2017 Hyundai Ioniq first drive impression: If you can lead a horse to water, can you really make him drink?


You can lead a horse to water, but you can’t make him drink. We all know that saying, but what does it have to do with automobiles? Plenty, if you’re talking about electric vehicles. The U.S. government can pound its chest and demand that manufacturers build all sorts of electrified cars, but they can’t make consumers purchase a vehicle they don’t want. In 2016, electric vehicle sales dropped, mostly because fuel prices were low (car buyers have incredibly short memories), truck sales were on the rise (only 39%% of all vehicles sold in 2016 were cars, down from 52% in 2012), plus cost and battery worries keep EV buyers from making the commitment. So how do you get those ponies to drink from the watering hole?  By helping them understand that the water is exactly the same as what they’re used to drinking. Convince the horse, and he’ll drink all day long. This is the secret to the success of the all-new 2017 Hyundai Ioniq.

2017 Hyundai Ioniq Hybrid (107)By creating a great car to begin with — that just happens to be a hybrid or electric — Hyundai has figured out that people will drink because the Ioniq has all the same features of a non-electric: good looks, fun to drive, great features, plenty of cargo and passenger room, lots of safety and, oh yeah, amazing fuel economy. Seriously, what’s not to like?

It’s a brilliant strategy, but one that many manufacturers have failed to execute. How is Hyundai doing it? By removing the roadblocks to failure. Here are some great examples of how non-automotive brands are getting the public to drink. Don’t like vegetables? Green Giant has created a way to make vegetables look and taste (kind of) like rice. Good enough to make eating vegetables enjoyable. Your kids don’t like cough syrup? Pharmacies are adding flavorings to make the medicine go down without a fight. Bottom line: Take away the objections, and you win.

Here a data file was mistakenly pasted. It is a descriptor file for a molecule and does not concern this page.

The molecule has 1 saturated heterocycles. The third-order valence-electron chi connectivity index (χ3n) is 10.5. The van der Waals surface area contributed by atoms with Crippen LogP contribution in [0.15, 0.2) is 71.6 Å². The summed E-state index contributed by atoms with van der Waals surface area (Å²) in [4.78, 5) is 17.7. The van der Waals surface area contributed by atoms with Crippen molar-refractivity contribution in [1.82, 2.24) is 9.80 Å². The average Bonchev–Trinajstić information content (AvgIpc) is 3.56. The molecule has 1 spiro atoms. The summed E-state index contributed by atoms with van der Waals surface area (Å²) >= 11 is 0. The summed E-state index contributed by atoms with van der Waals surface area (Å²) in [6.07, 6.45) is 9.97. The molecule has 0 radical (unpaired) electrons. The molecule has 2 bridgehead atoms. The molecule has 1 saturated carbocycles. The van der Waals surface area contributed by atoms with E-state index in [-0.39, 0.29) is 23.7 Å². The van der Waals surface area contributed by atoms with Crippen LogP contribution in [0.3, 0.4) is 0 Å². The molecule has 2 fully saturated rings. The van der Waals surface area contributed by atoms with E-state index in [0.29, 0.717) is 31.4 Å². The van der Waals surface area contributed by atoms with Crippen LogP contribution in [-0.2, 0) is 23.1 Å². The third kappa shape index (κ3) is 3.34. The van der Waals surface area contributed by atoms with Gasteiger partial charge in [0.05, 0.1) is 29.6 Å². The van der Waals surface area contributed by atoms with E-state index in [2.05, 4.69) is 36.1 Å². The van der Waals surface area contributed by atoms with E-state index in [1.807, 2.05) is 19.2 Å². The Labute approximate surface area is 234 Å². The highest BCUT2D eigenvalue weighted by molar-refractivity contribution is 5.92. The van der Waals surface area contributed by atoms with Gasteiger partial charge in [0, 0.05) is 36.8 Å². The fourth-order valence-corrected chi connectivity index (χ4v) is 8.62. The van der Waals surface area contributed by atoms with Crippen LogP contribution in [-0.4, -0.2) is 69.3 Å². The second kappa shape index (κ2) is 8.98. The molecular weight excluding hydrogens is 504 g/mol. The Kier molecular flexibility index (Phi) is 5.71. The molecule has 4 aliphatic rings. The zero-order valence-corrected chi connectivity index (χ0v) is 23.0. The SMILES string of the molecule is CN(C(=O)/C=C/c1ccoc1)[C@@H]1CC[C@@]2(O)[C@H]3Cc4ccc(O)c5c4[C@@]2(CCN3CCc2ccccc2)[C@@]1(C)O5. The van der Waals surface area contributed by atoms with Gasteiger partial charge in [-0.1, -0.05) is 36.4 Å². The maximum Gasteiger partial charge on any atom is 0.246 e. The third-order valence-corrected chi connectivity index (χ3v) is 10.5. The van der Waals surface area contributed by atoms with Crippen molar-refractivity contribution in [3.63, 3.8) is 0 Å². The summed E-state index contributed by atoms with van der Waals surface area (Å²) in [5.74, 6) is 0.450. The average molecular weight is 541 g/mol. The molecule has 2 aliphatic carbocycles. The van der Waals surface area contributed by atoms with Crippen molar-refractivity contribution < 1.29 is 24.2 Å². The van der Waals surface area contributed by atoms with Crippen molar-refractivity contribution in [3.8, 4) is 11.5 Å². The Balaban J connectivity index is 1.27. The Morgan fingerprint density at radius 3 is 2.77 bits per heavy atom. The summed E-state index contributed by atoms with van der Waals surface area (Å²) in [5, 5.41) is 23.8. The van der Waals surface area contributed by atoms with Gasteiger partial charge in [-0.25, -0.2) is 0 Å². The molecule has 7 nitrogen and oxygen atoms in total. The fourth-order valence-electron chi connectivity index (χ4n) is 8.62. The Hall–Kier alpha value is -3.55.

IMG_5188With the Ioniq, the same theory applies: take away the roadblocks, then sell like mad. What are the roadblocks? Cost is tops. EVs are expensive. The Hyundai Ioniq is not. The Ioniq Hybrid starts at just over $23,000 including destination.  The all-electric model starts at about $30,000 with destination. Both prices start lower than the Toyota Prius or Nissan Leaf, respectively. Subtract the Federal tax credit and the California credit, and you’re looking at a $20,000 BEV. Next hurdle is the battery. Hyundai solved that one also. All Ioniq Hybrid, plug-in hybrid, and full-electric batteries are warrantied for life. Now tell us again why you don’t want an EV? This plan makes so much sense someone should have done it years ago, but, frankly, we’re not surprised that Hyundai came up with it first. Let’s take the Ioniq apart and see what makes it work.



Ki-Sang Lee tells the story of the gold medals he awarded the engineering team at Hyundai.

Few manufacturers are willing to admit they know nothing, which is why what Hyundai said is impressive. Ki-Sang Lee, Vice-President of Hyundai R&D, revealed that, in 2005 when he realized electric vehicles would be a requirement, gathered all his engineers and asked if anyone knew anything about electrified vehicles. When no one raised a hand, he knew they had a lot of work ahead of them. Lee promised that if they could accomplish the goal of creating the most fuel-efficient EV, the team involved would receive gold medals with a full ceremony. He handed out 500 medals to his team, as they delivered on the promise with a best-in-class 58 mpg for the Hybrid model and 136 MPGe for the all-electric. This is the kind of commitment to its products that you get from Hyundai.